Study Shows Evidence of EFT Reducing Golfing Yips and Twitches
Citation: Rotheram, M., Maynard, I., Thomas, O., Bawden, M., & Francis, L. (2012) Preliminary evidence for the treatment of type I ‘yips’: The efficacy of the Emotional Freedom Techniques. The Sport Psychologist, 26, 551-570. Click here to view Abstract http://goo.gl/VnIAeT
This study explored whether a meridian-based intervention termed the Emotional Freedom Techniques (EFT) could reduce Type I ‘yips’ symptoms. EFT was applied to a single figure handicap golfer in an attempt to overcome the performance decrements the player had suffered. The participant underwent four 2-hr sessions of EFT. The EFT involved the stimulation of various acupuncture points on the body. The appropriate acupuncture points were tapped while the participant was tuned into the perceived psychological causes (significant life event) associated with his ‘yips’ experience. Dependent variables included: visual inspection of the ‘yips’, putting success rate and motion analysis data. Improvements in ‘yips’ symptoms occurred across all dependent measures. Social validation data also illustrated that these improvements transferred to the competitive situation on the golf course. It is possible that significant life events may be a causal factor in the ‘yips’ experience and that EFT may be an effective treatment for the ‘yips’ condition.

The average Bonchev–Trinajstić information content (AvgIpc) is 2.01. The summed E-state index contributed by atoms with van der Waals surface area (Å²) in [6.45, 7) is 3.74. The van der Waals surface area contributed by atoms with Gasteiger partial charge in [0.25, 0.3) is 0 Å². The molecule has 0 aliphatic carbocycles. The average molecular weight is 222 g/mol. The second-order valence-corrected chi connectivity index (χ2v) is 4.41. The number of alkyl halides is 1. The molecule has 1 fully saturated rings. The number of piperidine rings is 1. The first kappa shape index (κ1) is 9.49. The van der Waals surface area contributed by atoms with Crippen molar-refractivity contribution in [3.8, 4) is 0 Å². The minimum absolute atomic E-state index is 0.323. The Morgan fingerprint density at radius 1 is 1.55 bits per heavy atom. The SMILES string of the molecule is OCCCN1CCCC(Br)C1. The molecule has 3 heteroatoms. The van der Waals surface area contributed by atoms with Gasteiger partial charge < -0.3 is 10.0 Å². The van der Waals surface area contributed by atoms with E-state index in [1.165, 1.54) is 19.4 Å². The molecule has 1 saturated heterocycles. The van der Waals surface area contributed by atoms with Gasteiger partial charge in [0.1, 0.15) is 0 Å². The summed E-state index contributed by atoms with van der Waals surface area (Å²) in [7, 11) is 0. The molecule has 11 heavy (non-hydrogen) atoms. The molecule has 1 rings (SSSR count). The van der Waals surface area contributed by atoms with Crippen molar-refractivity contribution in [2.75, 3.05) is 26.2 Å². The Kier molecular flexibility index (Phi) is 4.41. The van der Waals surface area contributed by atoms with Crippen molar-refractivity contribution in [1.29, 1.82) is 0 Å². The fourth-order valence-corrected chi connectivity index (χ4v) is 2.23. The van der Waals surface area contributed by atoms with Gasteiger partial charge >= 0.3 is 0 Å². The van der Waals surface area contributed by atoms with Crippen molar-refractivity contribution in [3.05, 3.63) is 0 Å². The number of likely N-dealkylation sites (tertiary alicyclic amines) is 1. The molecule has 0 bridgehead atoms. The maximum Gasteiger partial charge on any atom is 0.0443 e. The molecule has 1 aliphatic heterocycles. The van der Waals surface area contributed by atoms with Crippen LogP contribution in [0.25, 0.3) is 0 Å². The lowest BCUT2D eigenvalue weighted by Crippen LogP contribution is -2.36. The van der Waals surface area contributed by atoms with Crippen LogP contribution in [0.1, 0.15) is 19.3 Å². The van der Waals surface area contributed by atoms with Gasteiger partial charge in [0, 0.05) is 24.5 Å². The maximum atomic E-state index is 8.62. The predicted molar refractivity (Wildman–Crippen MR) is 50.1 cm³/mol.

So what are “yips”? Yips is a term said to have been popularized by golf champion Tommy Amour and is used to describe a type of jerking movement or twitch that is estimated by the Mayo Clinic to affect between a third to half of all serious golfers. They are said to effect high achieving athletes as well as amateurs and increase with skill and age, affecting athletes who also play baseball, tennis, basketball and more. This study explores a condition that can have tremendous application for the use of tapping with competitive athletes. While this study did show yip symptom improvement in all measures, it is limited by being a study of an “n” of one, meaning that a single golfer was used, receiving four 2-hour EFT sessions. Hopefully this study will be replicated in a larger scale. Full study unavailable for review by author.